If chicken costs $1 more a pound and gas $1.50 more, there are ways to cope and compensate in order to stay on a budget – people are already changing their habits to save gas (a good thing!) and can replace pasta with meat. meals, choose another vacation destination. And these imbalances are transitory.
But doubling the cost of a home loan adds tens of thousands of dollars to the cost of a home, is a 15, 20, or 30 year albatross, and for many puts home ownership out of reach.
Indeed, it is not so much an inflation problem that we have as an “affordability” problem (as Ezra Klein noted recently in the New York Times). Health care and college tuition have been rising 3-6 times the rate of inflation for decades and, remarkably, no one has done the same Big Megillah as the extra $1/gallon of gas .
But rising interest rates can and almost certainly trigger a recession – particularly because of the impact on small businesses who will find credit and loans much more expensive, even if they lose customers, and will therefore have to dismiss workers.
Biden, who consistently acknowledges the pain of inflation and has said it is his priority for economic policy, is more constructive in addressing the real issue: affordability as well as job creation.
It deserves bragging rights for the Inflation Reduction Act of 2022 (a reconciliation replacement for Build Back Better that nonetheless has many of the same goals):
Among the features: Allowing Medicare to negotiate lower prices would reduce prescription drug costs and health insurance costs for 13 million Americans by an average of $800 a year for families covered by law on affordable care; break Big Oil’s slavery by offering tax credits and investments in clean, renewable energy, which would also create thousands of new jobs and reduce energy costs.
The Inflation Reduction Act would also fight inflation by cutting the deficit beyond Biden’s already record $1.7 trillion, and it would all be paid for by making big business pay their fair share of taxes, with no tax increase for families earning less than $400,000. a year.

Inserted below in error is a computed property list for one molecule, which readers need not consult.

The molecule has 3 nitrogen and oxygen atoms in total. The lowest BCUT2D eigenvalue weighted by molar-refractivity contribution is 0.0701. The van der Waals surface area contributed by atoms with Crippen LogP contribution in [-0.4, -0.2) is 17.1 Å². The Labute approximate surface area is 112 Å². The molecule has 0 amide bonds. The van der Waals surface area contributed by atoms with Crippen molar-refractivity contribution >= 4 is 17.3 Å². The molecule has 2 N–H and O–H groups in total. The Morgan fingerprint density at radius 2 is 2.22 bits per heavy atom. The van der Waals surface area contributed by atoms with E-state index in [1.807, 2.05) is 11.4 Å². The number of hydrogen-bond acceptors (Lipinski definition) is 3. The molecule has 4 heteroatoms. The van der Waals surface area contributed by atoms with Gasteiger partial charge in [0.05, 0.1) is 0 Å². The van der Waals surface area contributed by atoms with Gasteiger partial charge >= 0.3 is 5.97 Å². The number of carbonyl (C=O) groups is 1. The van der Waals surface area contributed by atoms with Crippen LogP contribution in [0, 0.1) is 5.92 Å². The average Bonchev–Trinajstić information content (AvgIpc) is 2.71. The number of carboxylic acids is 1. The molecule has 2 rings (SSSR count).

As former Labor Secretary Robert Reich tweeted, “Remember: one of the best ways to reduce inflation is not to cut government spending, but to raise taxes on the rich and on corporations. When you think about it, it’s a much fairer way to curb demand, without adding to the pressures on workers.
Meanwhile, if raising interest rates is supposed to impact consumer demand, it works, so why is it surprising (horror!) that there have been two quarters of falling GDP ( mainly because of unsold inventory). Republicans are already shouting that this is a recession. Although not yet a recession – jobs, wages and consumer spending are still strong – recessions are an inevitable part of the business cycle; one will occur, the task of a competent administration is to make any recession as short and painless as possible. Better still, Biden is trying to structure sustainable economic growth.
But the Republicans are doing everything they can to keep inflation and recession fears high hoping they can convince people of their own economic malaise to win back Congress and nobody notices that they’ve turned the women as second-class citizens; blocked assault weapons bans, climate action, voting rights; voted against capping the cost of insulin at $35 and reducing the supply of infant formula; and if they get control, intend to put Medicare and Social Security on life support and give Republican legislatures responsibility for selecting a president.
At what price do you value your freedom, autonomy, self-determination, health and safety? $1 a gallon?